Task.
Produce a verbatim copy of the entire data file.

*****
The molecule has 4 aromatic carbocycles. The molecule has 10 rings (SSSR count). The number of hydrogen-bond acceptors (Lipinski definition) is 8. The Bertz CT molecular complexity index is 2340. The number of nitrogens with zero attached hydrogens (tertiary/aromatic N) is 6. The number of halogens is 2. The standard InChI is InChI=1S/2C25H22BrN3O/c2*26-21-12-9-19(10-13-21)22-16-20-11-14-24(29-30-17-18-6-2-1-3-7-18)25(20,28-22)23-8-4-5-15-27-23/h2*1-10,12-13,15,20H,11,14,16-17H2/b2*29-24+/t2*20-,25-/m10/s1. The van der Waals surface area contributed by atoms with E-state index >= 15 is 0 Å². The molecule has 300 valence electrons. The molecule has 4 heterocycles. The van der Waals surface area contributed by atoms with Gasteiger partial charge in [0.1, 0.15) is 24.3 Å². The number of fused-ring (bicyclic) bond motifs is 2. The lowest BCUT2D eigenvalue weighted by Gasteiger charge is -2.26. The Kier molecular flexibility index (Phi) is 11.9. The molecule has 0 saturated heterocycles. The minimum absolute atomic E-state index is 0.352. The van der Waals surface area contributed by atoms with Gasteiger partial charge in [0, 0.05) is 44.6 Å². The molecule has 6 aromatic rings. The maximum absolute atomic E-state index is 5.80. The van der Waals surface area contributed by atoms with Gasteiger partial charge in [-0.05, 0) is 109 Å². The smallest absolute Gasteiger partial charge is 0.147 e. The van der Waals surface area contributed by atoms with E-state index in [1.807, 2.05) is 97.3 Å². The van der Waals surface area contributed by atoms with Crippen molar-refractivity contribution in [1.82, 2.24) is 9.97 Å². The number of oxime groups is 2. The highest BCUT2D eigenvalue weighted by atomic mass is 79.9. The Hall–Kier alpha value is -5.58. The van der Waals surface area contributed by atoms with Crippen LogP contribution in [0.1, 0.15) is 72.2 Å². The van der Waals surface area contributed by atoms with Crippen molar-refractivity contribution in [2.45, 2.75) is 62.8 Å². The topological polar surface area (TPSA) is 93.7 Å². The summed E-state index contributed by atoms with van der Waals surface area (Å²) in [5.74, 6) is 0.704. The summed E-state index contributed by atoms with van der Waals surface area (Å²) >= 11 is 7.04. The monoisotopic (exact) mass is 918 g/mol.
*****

The molecule has 4 aromatic carbocycles. The molecule has 10 rings (SSSR count). The number of hydrogen-bond acceptors (Lipinski definition) is 8. The Bertz CT molecular complexity index is 2340. The number of nitrogens with zero attached hydrogens (tertiary/aromatic N) is 6. The number of halogens is 2. The standard InChI is InChI=1S/2C25H22BrN3O/c2*26-21-12-9-19(10-13-21)22-16-20-11-14-24(29-30-17-18-6-2-1-3-7-18)25(20,28-22)23-8-4-5-15-27-23/h2*1-10,12-13,15,20H,11,14,16-17H2/b2*29-24+/t2*20-,25-/m10/s1. The van der Waals surface area contributed by atoms with E-state index >= 15 is 0 Å². The molecule has 300 valence electrons. The molecule has 4 heterocycles. The van der Waals surface area contributed by atoms with Gasteiger partial charge in [0.1, 0.15) is 24.3 Å². The number of fused-ring (bicyclic) bond motifs is 2. The lowest BCUT2D eigenvalue weighted by Gasteiger charge is -2.26. The Kier molecular flexibility index (Phi) is 11.9. The molecule has 0 saturated heterocycles. The minimum absolute atomic E-state index is 0.352. The van der Waals surface area contributed by atoms with Gasteiger partial charge in [0, 0.05) is 44.6 Å². The molecule has 6 aromatic rings. The maximum absolute atomic E-state index is 5.80. The van der Waals surface area contributed by atoms with Gasteiger partial charge in [-0.05, 0) is 109 Å². The smallest absolute Gasteiger partial charge is 0.147 e. The van der Waals surface area contributed by atoms with E-state index in [1.807, 2.05) is 97.3 Å². The van der Waals surface area contributed by atoms with Crippen molar-refractivity contribution in [1.82, 2.24) is 9.97 Å². The number of oxime groups is 2. The highest BCUT2D eigenvalue weighted by atomic mass is 79.9. The Hall–Kier alpha value is -5.58. The van der Waals surface area contributed by atoms with Crippen LogP contribution in [0.1, 0.15) is 72.2 Å². The van der Waals surface area contributed by atoms with Crippen molar-refractivity contribution in [2.45, 2.75) is 62.8 Å². The topological polar surface area (TPSA) is 93.7 Å². The summed E-state index contributed by atoms with van der Waals surface area (Å²) in [5.74, 6) is 0.704. The summed E-state index contributed by atoms with van der Waals surface area (Å²) >= 11 is 7.04. The monoisotopic (exact) mass is 918 g/mol.